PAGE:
The present constitution was approved by the National Assembly in May 1994 and promulgated in May 1995. It provides for a multiparty democracy on the US model. It curtails the former sweeping and absolute powers of the President, contains a bill of human rights (although it retains the death penalty) and protects the independence of the judiciary.
The head of state is an executive President, who is elected every five years for a maximum of two terms by direct universal suffrage. The President is also head of the cabinet, whose maximum size is 24 members. Legislative authority is vested in the unicameral National Assembly, whose 193 members are directly elected for a five-year term by universal adult suffrage.
The Senate was scheduled to follow the local elections that were eventually held in November 2000, but in January 2001 the National Assembly approved a constitutional amendment that removed the provision for a Senate.
Speculation that President Bakili Muluzi would decide to stand for a third term at the 2004 election, requiring an amendment to the constitution, ended in July 2002, after a narrow majority of parliamentarians had voted against such an amendment. Then in April 2003 Dr Bingu wa Mutharika was confirmed as the presidential candidate of the ruling United Democratic Front (UDF). Muluzi appointed four Alliance for Democracy (AFORD) members as cabinet ministers and AFORD agreed to support the UDF candidate at the next election.
In a close contest in May 2004, Mutharika (UDF) won the presidential election with 35.9 per cent, John Tembo of the Malawi Congress Party (MCP) coming second with 27.1 per cent and Gwanda Chakuamba (Mgwirizano Coalition) third with 25.7 per cent. In the simultaneous parliamentary elections MCP took 56 seats, UDF 49, Mgwirizano Coalition 25, UDF’s ally AFORD six and independents 39. Though both the ruling UDF coalition and the MCP claimed to have won presidential and parliamentary elections, Mutharika was sworn in as President and formed a government while the opposition mounted violent protests. In the succeeding weeks the President secured the support of first Chakuamba and then the National Democratic Alliance. However, in February 2005, with the support of majority of his cabinet, Chakuamba and a number of MPs, he left the UDF to form a new party, the Democratic Progressive Party (DPP).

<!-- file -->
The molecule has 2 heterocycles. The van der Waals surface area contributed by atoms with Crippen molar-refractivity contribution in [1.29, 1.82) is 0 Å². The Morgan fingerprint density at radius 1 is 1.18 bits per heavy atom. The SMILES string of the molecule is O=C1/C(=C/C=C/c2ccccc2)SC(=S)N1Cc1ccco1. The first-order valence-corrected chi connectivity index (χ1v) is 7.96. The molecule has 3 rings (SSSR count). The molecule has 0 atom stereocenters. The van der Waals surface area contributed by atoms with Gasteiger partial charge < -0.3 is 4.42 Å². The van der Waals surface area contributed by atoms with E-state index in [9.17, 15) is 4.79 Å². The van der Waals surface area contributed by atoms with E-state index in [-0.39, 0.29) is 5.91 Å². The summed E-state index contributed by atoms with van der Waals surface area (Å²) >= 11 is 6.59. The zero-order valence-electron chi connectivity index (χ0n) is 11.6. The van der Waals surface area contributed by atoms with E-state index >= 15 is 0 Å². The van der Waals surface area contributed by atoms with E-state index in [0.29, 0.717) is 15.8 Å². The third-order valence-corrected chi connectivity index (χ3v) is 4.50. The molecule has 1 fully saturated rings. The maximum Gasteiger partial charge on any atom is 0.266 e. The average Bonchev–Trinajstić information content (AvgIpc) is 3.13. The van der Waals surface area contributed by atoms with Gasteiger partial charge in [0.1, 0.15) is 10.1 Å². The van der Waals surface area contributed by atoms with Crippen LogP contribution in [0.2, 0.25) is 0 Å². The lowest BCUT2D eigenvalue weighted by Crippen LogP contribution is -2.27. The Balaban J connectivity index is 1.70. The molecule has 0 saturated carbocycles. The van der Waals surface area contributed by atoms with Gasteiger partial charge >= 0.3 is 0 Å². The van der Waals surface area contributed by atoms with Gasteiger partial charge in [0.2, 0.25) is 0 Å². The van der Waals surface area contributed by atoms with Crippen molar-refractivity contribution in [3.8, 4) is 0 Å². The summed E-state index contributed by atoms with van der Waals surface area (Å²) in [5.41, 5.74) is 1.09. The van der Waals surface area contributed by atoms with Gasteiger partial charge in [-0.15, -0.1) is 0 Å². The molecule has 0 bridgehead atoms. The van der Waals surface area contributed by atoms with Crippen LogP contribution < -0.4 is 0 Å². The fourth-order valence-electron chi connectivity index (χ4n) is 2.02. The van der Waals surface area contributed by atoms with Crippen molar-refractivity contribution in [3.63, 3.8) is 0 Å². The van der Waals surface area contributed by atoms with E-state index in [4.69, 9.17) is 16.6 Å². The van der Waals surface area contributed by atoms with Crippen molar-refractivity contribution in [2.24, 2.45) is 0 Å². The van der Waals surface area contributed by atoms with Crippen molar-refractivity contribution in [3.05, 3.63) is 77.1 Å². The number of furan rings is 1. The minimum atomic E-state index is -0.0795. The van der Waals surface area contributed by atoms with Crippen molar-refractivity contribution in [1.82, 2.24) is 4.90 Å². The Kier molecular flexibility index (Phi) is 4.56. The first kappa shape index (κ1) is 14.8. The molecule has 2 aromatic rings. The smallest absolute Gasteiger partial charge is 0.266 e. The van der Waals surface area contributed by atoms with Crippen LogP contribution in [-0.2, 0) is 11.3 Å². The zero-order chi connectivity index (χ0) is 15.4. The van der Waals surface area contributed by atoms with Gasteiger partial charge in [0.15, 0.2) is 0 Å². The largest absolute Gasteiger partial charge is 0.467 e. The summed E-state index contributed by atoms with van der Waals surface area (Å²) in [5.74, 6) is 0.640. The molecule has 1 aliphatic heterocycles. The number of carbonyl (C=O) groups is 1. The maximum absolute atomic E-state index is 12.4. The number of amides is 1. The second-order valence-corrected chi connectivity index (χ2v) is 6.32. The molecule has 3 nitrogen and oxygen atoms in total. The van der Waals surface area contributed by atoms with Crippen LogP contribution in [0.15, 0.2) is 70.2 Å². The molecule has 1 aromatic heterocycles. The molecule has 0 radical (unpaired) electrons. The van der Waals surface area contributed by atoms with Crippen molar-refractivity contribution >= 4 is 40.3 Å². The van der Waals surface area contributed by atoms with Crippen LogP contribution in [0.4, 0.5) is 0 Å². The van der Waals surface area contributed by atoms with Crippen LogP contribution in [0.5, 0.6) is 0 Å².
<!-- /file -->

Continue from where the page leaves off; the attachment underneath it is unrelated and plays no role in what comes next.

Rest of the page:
In the presidential election in May 2009, Mutharika received 66 per cent of votes, a substantially higher share than in 2004. His main challenger, MCP leader Tembo, took 31 per cent. In the parliamentary elections, the ruling DPP won 113 seats, the MCP 27, the UDF 17 and independents 33. Before the elections former President Muluzi made a further attempt to run for the presidency. The electoral commission ruled that he was not eligible because he had already served two terms, the maximum allowed by the constitution. Muluzi appealed this decision in the High Court, which upheld the electoral commission’s ruling. He later made an appeal to the Constitutional Court, which also upheld the ruling.
Following the sudden death of President Bingu wa Mutharika on 5 April 2012, Vice-President Joyce Banda was sworn in as President on 7 April.
In a closely fought presidential contest, on 20 May 2014, the DPP candidate, Peter Mutharika, secured 36.4 per cent of the vote defeating the MCP’s Lazarus Chakwera (27.8 per cent) and incumbent President and People’s Party leader Joyce Banda (20.2 per cent). Mutharika was sworn in as President on 31 May 2014. The Commonwealth observer group that was present at the election said that ‘for the most part, voting was conducted in a peaceful, orderly and transparent manner’ and that ‘the polling environment was generally conducive to the free expression of will by the electorate’.
In the concurrent parliamentary elections 52 seats were secured by independents, 50 by the DPP, 48 by the MCP, 26 by the People’s Party and 14 by the UDF.